3. Impact on Human Health – Benzene, a known human carcinogen, is used in its production. Substances present in food products like lemon rind can corrode this material. Read this informative, yet humorous article in the New Scientist. No one seems to warn people of such dangers while they are dished out by the dozens.
  4. Impact on the Environment – Polystyrene does bio-degrade as you can see from the example above but takes almost forever. While even trace quantities can affect human health, environmental health is super easy to ignore until the problem explodes in our faces. Polystyrene foam and million kinds of other plastic objects are abundantly found in something euphemistically called “The Great Pacific Garbage Patch” when there is NOTHING  great about this except to highlight human shortsightedness and apathy! There are varying estimates of how large this island is. Some say it is thrice the size of Spain and Portugal combined, some that it is twice the size of Mexico, some that it is bigger than continental US! To quibble over such details is to ignore the real problem – The world’s largest landfill is actually in the ocean – an entire  island of human trash made largely from disposable stuff made of plastic and polystyrene foam. This stuff is wreaking havoc with marine ecosystems. Human beings overestimate nature’s ability to fight back  believing  that evolution will take care of it all. The only sad fact is that we conveniently forget that evolution took hundreds of millions of years and human induced change -barely a few decades. To understand just how devastating this is to the environment and eventually to us, take a look at the videos below:

Given how gory this story is, you can see how dangerous and shortsighted “greenwash” can be for the human race. This is but ONE example. There are millions of other examples of greenwash that are out there in our world.  When presented with false information, it’s small wonder then that we have so many people who have become skeptical of the word ‘green’!

Since the focus of this blog is to move from inspiration to “inspiraction” (i.e. inspired action) here’s what can you can do about it:

How to detect greenwash:

Sourcewatch offers a few rules of thumb to detect greenwash:

  1. Follow the money trail
  2. Follow the membership trail
  3. Follow the paper trail
  4. Look for skeletons in the company’s closet
  5. Test for access to information
  6. Test for international consistency
  7. Check how they handle their critics
  8. Test for consistency over time

Read more about all these here.

How to stop greenwash:

Greenpeace offers interesting solutions on how to stop greenwash. Read more here. If we can get ourselves to care enough, we can intuitively find several ways of doing something about it such as taking action as consumers, contacting policy makers, pressing for legal action, or even just educating ourselves and 10 other people in our family and friends’ circle and asking them to in-turn do the same . Each one of us is called to action. NOW.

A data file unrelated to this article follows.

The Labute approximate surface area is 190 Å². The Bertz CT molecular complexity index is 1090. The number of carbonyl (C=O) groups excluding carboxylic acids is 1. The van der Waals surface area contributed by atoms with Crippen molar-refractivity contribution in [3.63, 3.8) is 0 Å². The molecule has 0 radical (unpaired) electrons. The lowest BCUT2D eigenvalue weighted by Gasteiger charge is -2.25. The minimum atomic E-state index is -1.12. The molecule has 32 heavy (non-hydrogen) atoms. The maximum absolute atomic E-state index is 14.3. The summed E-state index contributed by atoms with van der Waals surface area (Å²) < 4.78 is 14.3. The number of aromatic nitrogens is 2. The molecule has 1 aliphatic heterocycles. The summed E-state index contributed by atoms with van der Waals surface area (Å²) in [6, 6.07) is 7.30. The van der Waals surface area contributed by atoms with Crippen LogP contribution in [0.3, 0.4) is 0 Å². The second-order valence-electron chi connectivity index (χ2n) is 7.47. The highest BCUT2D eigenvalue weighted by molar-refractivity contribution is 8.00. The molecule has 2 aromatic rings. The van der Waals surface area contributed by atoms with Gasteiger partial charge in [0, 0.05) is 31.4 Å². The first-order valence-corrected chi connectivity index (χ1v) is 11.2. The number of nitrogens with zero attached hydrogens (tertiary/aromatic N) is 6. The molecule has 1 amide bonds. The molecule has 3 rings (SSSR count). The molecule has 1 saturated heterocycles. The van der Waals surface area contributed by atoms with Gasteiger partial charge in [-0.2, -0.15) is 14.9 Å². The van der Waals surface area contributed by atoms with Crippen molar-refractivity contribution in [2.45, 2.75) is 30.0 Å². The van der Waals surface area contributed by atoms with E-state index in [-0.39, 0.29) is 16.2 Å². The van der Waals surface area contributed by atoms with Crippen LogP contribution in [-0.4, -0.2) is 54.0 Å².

Is the Indian Media playing truant yet again?

While “Barkhagate” and other scandals shamelessly hog media space,both print and online, there seems to be a silent scandal lurking in the background, escaping attention from most people – “the language and tone the media uses to communicate key issues” such as environmental concerns.

I find poll questions like the one above on the Economic Times website today quite disturbing. At face value, they seem so innocuous. But there are so many fundamental assumptions behind them. Let me explain what I mean in this case.

  1. Does it have to be a zero-sum game? Issues such as these are far more complex and I find that reducing it to a mere ‘black-and-white’ scenario does great disservice to the public.
  2. Are we talking short-term or long-term out here? Questions such as these make no mention of the timeframe we are talking about.
  3. Is it appropriate to classify actions of the country’s environment ministry (no less!) as environmental “activism”?
  4. Does such a classification have any repercussions?

Yes, it could seem like the environment is being given prominence at the cost of the economy. But History is replete with examples of times when “the economy” has gone too far, plundered a place and then simply moved on to a new place to start the destructive cycle all over again. Arguably that may be true today too and even more insidiously so. Think of how many times you/ people you know have lamented about the deteriorating environment in your locality and in the very same breath have said things like ” That is the price one pays for development.”